Thomas Kelly was born into a Quaker family in Ohio in 1893. He was educated at Haverford and Harvard and acquired a reputation for outstanding scholarship. Kelly was involved in two important ministries in his early years: working with German prisoners in 1917-1918 and pastoring a Quaker community in Berlin in 1924-1925. Upon his return, he taught at Earlham College and the University of Hawaii. In 1936 he began teaching philosophy at Haverford, where he remained until his death in 1941.
While a student at Haverford, Kelly said to a professor, "I am going to make my life a miracle!" He set high standards for his life, desiring excellence in truth in all areas. Some believed that he was driven to the point of exhaustion until, in 1937, he had an experience that ended the strain and striving. His efforts were now aimed at developing an acquaintance with God, not merely acquiring knowledge about God.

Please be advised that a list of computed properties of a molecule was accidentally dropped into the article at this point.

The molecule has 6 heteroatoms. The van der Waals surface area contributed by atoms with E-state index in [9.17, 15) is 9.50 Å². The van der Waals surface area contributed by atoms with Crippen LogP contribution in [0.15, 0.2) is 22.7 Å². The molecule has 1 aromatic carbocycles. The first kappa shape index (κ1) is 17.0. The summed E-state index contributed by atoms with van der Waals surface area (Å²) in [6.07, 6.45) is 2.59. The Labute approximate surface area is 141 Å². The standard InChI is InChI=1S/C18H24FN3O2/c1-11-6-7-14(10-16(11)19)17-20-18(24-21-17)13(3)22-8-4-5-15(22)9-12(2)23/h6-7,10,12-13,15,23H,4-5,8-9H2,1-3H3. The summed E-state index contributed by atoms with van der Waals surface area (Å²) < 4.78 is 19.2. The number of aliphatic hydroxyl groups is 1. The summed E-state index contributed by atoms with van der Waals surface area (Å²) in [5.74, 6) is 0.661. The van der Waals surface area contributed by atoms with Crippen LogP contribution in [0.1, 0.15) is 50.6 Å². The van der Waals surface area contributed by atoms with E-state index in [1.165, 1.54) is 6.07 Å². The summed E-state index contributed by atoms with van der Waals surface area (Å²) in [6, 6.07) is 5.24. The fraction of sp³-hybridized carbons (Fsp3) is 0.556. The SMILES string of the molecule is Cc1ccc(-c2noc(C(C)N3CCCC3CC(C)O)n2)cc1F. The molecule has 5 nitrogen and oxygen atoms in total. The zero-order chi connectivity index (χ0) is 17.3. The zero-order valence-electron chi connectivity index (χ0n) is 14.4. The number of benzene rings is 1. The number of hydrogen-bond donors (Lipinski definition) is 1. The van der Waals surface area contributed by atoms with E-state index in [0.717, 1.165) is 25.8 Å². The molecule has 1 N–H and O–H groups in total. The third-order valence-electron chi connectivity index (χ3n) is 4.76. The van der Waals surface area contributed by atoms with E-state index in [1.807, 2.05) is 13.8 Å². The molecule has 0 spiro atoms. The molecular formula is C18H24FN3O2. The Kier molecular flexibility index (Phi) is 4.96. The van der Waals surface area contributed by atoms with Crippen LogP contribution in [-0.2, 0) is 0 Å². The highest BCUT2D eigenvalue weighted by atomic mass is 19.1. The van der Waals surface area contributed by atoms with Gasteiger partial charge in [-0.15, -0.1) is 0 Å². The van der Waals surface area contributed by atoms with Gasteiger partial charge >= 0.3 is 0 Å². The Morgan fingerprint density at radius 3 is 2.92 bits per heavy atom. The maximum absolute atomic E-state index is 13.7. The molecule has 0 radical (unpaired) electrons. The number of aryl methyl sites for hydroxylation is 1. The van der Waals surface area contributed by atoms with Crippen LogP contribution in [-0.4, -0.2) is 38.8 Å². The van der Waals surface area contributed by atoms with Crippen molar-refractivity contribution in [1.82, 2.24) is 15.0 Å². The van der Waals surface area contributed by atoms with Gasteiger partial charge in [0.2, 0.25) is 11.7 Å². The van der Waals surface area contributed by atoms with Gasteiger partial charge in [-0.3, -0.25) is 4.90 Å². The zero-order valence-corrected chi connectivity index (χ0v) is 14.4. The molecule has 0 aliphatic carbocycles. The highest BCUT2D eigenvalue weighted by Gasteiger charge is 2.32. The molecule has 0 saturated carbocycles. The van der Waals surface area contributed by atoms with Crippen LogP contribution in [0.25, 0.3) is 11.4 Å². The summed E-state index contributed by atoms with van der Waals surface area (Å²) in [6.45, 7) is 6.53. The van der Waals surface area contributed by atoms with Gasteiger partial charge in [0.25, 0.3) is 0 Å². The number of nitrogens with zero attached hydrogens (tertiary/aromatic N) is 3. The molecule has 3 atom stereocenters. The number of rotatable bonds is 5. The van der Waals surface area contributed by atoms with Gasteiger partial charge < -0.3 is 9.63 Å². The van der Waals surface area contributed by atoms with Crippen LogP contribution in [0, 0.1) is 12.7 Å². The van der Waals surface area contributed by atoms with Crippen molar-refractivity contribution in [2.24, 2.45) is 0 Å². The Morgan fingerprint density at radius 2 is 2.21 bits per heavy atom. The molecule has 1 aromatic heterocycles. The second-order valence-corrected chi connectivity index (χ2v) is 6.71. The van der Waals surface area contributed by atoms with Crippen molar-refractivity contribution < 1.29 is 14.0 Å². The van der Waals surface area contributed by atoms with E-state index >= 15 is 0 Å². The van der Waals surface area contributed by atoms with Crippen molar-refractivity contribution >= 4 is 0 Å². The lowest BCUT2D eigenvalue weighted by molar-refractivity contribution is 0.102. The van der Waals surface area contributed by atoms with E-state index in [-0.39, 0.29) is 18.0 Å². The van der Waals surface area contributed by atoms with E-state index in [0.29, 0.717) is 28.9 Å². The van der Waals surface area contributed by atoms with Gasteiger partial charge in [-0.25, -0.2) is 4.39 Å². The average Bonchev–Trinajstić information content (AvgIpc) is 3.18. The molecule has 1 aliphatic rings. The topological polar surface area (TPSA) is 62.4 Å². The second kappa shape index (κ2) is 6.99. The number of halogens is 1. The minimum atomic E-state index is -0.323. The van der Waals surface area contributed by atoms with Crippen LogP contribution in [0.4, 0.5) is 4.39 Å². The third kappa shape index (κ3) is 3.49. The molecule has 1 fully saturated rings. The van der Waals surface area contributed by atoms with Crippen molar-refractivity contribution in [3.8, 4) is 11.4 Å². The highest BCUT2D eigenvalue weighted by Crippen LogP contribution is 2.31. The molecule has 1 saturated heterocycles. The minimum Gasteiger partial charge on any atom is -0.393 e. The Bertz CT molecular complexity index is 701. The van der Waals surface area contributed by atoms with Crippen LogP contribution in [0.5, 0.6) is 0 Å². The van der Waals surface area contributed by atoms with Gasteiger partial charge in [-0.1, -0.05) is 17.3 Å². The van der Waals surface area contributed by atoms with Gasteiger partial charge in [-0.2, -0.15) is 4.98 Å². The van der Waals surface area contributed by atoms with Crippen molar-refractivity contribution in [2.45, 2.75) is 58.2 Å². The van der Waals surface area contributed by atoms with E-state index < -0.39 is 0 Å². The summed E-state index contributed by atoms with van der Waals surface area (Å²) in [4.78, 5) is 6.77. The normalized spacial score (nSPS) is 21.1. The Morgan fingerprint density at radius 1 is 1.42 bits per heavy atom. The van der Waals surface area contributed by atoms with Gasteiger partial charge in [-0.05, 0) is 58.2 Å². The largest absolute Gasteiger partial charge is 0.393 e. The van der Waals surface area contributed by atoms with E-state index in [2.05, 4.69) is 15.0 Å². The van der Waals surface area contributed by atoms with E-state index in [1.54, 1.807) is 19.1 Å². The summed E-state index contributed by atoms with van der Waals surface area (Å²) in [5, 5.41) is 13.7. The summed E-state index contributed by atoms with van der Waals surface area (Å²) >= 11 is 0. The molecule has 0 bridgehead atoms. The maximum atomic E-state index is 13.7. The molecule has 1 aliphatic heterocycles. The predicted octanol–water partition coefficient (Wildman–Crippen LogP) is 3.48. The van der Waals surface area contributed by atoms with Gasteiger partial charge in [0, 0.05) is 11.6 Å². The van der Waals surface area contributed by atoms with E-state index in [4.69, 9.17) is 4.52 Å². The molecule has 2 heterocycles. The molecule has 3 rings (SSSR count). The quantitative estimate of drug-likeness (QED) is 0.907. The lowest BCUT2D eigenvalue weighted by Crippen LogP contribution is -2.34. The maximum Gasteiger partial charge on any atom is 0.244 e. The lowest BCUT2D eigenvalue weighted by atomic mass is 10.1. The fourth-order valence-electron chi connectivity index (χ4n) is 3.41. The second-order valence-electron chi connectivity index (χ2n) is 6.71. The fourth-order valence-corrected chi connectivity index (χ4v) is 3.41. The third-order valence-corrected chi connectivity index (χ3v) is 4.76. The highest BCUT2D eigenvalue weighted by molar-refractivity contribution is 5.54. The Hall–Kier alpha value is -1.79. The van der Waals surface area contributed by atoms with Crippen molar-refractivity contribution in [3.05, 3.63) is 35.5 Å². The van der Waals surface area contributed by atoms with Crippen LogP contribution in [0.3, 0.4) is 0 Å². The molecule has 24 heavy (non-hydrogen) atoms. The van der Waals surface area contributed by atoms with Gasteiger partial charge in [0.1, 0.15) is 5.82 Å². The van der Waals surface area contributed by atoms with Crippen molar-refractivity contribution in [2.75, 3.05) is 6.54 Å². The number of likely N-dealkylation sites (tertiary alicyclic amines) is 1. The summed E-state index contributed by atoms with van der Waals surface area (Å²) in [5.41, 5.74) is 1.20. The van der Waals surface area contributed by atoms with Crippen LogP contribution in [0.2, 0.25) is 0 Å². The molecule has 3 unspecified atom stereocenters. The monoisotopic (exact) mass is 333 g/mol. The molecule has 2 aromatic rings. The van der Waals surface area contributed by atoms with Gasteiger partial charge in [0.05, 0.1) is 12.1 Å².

Kelly was known by his colleagues as a man of genuine devotion, and his writings, in particular A Testament of Devotion and The Eternal Promise, have made a lasting impact on all who have read them. Rufus Jones said of the former book, "There are few—a very few—great devotional books...and here is a book I can recommend along with the best of the ancient ones."